• Scott mention a couple of other films about the Lost Legion. These include the 2011 film The Eagle, based on the Rosemary Sutcliff novel The Eagle of the Ninth, directed by Kevin McDonald, which has no official connection to Centurian but is considered by some to be an unofficial sequel due to Channing Tatum’s character Marcus Flavius Aquila being the son of Titus Flavius Virilus, played by Dominic West in Marshall’s film. The other film is 2014’s The Lost Legion, directed by David Kocar & Petr Kubik.
  • Sophie references the fact that the Nicholas Winding Refn film Drive was very nearly directed by Neil Marshall, with Hugh Jackman in the role that eventually went to Ryan Gosling. Check out the announcement of the unrealised project from March 2008.
  • Mere days after the release of this episode, in which we wondered if Neil Marshall would ever return to directing films, it was announced that he would be helming the reboot of the popular comic book series Hellboy! The first two Hellboy films were, of course, directed by Guillermo Del Toro, and you can listen back to our thoughts on his Hellboy films in our del Toro episode with guest Maria Lewis.

Outro music: score from The Descent (2005), composed by David Julyan

The latest episode of Hell Is For Hyphenates, featuring Scott Weinberg talking the films of Neil Marshall, can be heard on Stitcher Smart Radio, subscribed to on iTunes, or downloaded/streamed via our website.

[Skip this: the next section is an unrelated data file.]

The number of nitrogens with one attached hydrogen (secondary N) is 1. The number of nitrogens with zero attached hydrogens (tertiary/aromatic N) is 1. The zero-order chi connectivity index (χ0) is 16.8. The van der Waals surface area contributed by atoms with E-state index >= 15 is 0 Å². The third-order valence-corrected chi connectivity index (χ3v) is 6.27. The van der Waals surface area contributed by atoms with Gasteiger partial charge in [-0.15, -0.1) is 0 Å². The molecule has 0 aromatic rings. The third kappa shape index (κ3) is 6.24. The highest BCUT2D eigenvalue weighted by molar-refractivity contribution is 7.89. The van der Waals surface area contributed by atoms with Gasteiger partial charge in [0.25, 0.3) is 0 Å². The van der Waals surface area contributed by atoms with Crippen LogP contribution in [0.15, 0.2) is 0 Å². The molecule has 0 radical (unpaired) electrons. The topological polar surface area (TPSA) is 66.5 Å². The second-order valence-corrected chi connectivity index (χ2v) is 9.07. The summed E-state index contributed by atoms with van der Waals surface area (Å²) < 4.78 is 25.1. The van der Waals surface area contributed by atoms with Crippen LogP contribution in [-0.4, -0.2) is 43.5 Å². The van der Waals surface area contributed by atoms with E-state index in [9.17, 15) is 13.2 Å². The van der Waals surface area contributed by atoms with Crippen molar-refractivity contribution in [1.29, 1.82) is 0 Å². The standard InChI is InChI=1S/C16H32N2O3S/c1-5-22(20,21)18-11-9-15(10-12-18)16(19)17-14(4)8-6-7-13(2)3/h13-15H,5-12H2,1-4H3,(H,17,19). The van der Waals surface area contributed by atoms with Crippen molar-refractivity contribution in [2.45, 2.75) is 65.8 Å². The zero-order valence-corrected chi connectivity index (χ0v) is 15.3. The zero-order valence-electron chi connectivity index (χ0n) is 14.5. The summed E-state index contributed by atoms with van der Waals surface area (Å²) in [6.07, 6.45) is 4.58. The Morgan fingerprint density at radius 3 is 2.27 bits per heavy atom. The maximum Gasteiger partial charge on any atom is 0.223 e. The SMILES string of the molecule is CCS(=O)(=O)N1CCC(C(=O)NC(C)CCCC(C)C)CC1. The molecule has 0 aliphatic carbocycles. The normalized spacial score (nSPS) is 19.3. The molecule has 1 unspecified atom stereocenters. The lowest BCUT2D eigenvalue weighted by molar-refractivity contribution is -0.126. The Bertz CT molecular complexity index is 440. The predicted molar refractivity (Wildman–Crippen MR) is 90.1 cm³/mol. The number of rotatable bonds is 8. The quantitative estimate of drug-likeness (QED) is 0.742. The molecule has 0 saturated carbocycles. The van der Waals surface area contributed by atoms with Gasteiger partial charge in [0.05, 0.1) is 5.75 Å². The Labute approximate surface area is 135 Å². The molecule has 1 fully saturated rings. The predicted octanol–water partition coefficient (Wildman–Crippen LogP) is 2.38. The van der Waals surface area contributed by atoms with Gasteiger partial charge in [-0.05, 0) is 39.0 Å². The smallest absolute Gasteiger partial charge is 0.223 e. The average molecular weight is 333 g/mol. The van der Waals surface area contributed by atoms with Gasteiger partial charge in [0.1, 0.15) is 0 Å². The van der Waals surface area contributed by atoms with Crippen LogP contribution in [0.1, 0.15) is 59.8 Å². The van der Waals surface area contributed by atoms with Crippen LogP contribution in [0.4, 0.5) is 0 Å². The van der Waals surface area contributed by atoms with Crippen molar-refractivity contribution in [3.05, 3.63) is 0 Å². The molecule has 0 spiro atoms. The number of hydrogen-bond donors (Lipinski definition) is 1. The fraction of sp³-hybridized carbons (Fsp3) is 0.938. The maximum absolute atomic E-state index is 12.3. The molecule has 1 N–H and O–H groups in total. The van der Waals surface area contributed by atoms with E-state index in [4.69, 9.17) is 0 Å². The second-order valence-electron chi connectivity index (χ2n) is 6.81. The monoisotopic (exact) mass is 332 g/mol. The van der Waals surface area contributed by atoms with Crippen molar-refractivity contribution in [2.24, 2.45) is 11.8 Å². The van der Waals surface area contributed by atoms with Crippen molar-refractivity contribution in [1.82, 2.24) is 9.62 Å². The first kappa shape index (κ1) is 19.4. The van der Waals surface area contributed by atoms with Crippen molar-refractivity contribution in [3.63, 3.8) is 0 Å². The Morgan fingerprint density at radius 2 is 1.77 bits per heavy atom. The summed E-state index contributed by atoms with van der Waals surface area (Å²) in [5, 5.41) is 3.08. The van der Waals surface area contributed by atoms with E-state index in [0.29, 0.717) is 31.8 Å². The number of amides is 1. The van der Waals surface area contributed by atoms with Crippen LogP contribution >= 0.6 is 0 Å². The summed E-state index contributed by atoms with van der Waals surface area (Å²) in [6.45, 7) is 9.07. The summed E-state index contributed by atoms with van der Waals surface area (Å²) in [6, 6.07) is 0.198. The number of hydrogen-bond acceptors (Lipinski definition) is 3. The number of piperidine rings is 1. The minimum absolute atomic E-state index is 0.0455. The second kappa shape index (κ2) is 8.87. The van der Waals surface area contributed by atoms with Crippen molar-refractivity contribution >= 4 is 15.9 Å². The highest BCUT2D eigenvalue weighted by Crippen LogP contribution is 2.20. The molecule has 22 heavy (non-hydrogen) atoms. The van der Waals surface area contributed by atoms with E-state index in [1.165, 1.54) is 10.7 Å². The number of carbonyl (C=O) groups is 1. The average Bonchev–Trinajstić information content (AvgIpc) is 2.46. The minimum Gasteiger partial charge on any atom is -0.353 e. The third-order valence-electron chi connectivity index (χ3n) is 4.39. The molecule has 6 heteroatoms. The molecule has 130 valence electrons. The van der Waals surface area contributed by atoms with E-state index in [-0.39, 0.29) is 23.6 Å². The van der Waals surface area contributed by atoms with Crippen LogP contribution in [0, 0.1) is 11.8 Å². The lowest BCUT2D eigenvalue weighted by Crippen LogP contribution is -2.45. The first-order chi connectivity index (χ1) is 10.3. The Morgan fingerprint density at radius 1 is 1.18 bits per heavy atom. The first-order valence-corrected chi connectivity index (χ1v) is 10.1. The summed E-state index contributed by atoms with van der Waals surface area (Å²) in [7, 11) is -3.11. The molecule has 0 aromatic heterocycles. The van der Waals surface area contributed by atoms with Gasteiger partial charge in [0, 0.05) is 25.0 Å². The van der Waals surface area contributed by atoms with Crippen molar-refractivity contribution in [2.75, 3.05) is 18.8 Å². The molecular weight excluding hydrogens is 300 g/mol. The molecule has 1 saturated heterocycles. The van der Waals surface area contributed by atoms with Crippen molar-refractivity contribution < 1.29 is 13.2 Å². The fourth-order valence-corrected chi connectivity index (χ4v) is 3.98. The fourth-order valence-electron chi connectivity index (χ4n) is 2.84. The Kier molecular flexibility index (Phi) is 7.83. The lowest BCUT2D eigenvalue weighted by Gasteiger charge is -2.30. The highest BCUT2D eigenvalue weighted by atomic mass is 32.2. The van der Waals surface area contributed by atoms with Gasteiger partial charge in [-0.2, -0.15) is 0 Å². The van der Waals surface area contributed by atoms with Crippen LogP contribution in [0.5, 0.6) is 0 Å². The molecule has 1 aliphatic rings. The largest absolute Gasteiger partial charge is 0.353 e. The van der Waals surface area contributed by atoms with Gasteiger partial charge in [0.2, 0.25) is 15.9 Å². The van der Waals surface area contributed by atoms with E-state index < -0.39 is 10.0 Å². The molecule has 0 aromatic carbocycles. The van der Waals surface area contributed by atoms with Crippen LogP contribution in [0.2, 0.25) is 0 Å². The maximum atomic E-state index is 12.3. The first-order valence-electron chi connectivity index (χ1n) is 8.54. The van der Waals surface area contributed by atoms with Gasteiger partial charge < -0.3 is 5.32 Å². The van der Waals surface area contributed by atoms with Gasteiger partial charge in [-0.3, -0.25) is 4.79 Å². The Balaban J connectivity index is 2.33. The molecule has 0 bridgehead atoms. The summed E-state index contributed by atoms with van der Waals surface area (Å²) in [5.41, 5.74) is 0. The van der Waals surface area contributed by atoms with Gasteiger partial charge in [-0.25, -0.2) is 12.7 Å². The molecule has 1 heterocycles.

Hell Is For Hyphenates – April 2017

Our guest this month is critic, film producer and horror aficionado Scott Weinberg. Sophie and Lee look back at some of the key films of this month, including James Gunn’s comic book sequel Guardians of the Galaxy vol. 2, Raoul Peck’s James Baldwin documentary I Am Not Your Negro, and Warren Beatty’s Howard Hughes biopic Rules Don’t Apply. Then Scott joins the show to look at the Netflix model of film distribution: is the streaming service making harder-to-find films more accessible by conveniently delivering them directly to your television set, or is its overabundance of content causing the smaller titles to disappear? Then Scott takes us through the career and works of his chosen filmmaker of the month, English horror director Neil Marshall.

The Neil Marshall Cheat Sheet

Want to become an instant expert in our filmmaker of the month without committing yourself to an entire filmography? Then you need the Hell Is For Hyphenates Cheat Sheet: we program you a double feature that will not only make for a great evening’s viewing, but will bring you suitably up-to-speed before our next episode lands…

DOG SOLDIERS (2002) and THE DESCENT (2005)

Your evening’s viewing begins with Dog Soldiers, the first feature by Neil Marshall. The film follows a group of soldiers in the Scottish Highlands who find their training mission interrupted when they are terrorised by a pack of werewolves. Marshall’s debut feature revels in the grand tradition of low-budget horror films, using budgetary limitations to its advantage: a contained cast and a remote location means that the characters are front and centre and the scares are restrained and effective. After watching a group of men battle werewolves in the forest, you’re going to want to watch a group of women battle subhumans in an underground cave system: his follow-up The Descent is a masterful horror, stylish as hell and terrifying as all get-out. Marshall wisely keeps his focus on character, forgoing the usual trope stereotypes in favour of complex people we genuinely care about. And then he drops them in the most terrifying setting imaginable. If you’re not claustrophobic when the film begins, you will be by the end, and the confined cave system isn’t even the scariest thing about this ingenious horror flick. Honestly, text your friends now because this is a double feature designed for company.